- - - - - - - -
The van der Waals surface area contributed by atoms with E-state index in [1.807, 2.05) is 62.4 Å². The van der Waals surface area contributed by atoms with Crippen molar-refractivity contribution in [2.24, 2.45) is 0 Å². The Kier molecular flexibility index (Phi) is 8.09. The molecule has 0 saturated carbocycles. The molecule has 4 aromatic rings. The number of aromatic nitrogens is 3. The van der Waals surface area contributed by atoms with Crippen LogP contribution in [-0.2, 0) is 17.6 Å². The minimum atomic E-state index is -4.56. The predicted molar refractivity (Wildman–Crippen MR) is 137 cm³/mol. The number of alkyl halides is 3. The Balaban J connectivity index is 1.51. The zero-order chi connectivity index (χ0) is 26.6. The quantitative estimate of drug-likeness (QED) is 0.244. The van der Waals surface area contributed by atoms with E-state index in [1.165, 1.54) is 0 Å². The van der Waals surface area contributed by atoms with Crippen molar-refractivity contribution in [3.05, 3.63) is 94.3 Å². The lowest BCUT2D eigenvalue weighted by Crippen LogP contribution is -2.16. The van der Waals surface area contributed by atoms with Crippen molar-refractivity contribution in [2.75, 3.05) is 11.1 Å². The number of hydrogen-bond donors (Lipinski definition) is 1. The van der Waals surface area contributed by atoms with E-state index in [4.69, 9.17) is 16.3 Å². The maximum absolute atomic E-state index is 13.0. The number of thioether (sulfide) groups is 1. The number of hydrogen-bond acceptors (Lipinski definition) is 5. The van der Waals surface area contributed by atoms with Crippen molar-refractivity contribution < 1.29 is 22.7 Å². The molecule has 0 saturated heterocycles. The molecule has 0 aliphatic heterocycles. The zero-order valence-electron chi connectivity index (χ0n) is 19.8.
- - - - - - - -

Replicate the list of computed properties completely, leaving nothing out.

The van der Waals surface area contributed by atoms with E-state index in [1.807, 2.05) is 62.4 Å². The van der Waals surface area contributed by atoms with Crippen molar-refractivity contribution in [2.24, 2.45) is 0 Å². The Kier molecular flexibility index (Phi) is 8.09. The molecule has 0 saturated carbocycles. The molecule has 4 aromatic rings. The number of aromatic nitrogens is 3. The van der Waals surface area contributed by atoms with Crippen LogP contribution in [-0.2, 0) is 17.6 Å². The minimum atomic E-state index is -4.56. The predicted molar refractivity (Wildman–Crippen MR) is 137 cm³/mol. The number of alkyl halides is 3. The Balaban J connectivity index is 1.51. The zero-order chi connectivity index (χ0) is 26.6. The quantitative estimate of drug-likeness (QED) is 0.244. The van der Waals surface area contributed by atoms with E-state index in [1.165, 1.54) is 0 Å². The van der Waals surface area contributed by atoms with Crippen molar-refractivity contribution in [3.05, 3.63) is 94.3 Å². The lowest BCUT2D eigenvalue weighted by Crippen LogP contribution is -2.16. The van der Waals surface area contributed by atoms with Crippen molar-refractivity contribution in [2.75, 3.05) is 11.1 Å². The number of hydrogen-bond donors (Lipinski definition) is 1. The van der Waals surface area contributed by atoms with E-state index in [4.69, 9.17) is 16.3 Å². The maximum absolute atomic E-state index is 13.0. The number of thioether (sulfide) groups is 1. The number of hydrogen-bond acceptors (Lipinski definition) is 5. The van der Waals surface area contributed by atoms with Crippen molar-refractivity contribution < 1.29 is 22.7 Å². The molecule has 0 saturated heterocycles. The molecule has 0 aliphatic heterocycles. The zero-order valence-electron chi connectivity index (χ0n) is 19.8.